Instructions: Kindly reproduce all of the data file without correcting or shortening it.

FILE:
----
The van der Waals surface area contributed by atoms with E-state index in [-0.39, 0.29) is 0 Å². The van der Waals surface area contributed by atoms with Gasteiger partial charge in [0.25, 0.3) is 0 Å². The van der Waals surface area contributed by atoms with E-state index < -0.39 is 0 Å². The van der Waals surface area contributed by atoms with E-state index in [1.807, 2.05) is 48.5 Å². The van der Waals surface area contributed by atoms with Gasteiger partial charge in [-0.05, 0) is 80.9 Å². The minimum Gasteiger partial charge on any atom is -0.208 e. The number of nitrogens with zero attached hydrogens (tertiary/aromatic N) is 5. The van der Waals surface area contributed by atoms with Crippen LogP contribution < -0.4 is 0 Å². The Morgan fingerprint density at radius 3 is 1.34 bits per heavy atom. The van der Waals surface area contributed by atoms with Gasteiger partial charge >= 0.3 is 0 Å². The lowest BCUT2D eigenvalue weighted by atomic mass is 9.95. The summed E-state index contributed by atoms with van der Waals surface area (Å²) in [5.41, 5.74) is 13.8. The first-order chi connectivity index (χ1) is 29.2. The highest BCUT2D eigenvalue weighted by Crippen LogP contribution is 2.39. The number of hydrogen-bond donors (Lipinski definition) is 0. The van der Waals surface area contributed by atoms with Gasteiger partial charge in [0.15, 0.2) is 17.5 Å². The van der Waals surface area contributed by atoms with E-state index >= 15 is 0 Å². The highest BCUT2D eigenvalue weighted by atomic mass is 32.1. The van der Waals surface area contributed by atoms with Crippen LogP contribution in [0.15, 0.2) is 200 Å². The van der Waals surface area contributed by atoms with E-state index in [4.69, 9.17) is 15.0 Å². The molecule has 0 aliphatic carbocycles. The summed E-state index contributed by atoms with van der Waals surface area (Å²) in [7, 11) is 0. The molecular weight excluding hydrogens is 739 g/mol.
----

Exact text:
The van der Waals surface area contributed by atoms with E-state index in [-0.39, 0.29) is 0 Å². The van der Waals surface area contributed by atoms with Gasteiger partial charge in [0.25, 0.3) is 0 Å². The van der Waals surface area contributed by atoms with E-state index < -0.39 is 0 Å². The van der Waals surface area contributed by atoms with E-state index in [1.807, 2.05) is 48.5 Å². The van der Waals surface area contributed by atoms with Gasteiger partial charge in [-0.05, 0) is 80.9 Å². The minimum Gasteiger partial charge on any atom is -0.208 e. The number of nitrogens with zero attached hydrogens (tertiary/aromatic N) is 5. The van der Waals surface area contributed by atoms with Crippen LogP contribution < -0.4 is 0 Å². The Morgan fingerprint density at radius 3 is 1.34 bits per heavy atom. The van der Waals surface area contributed by atoms with Gasteiger partial charge >= 0.3 is 0 Å². The lowest BCUT2D eigenvalue weighted by atomic mass is 9.95. The summed E-state index contributed by atoms with van der Waals surface area (Å²) in [5.41, 5.74) is 13.8. The first-order chi connectivity index (χ1) is 29.2. The highest BCUT2D eigenvalue weighted by Crippen LogP contribution is 2.39. The number of hydrogen-bond donors (Lipinski definition) is 0. The van der Waals surface area contributed by atoms with Gasteiger partial charge in [0.15, 0.2) is 17.5 Å². The van der Waals surface area contributed by atoms with E-state index >= 15 is 0 Å². The highest BCUT2D eigenvalue weighted by atomic mass is 32.1. The van der Waals surface area contributed by atoms with Crippen LogP contribution in [0.15, 0.2) is 200 Å². The van der Waals surface area contributed by atoms with E-state index in [4.69, 9.17) is 15.0 Å². The molecule has 0 aliphatic carbocycles. The summed E-state index contributed by atoms with van der Waals surface area (Å²) in [7, 11) is 0. The molecular weight excluding hydrogens is 739 g/mol.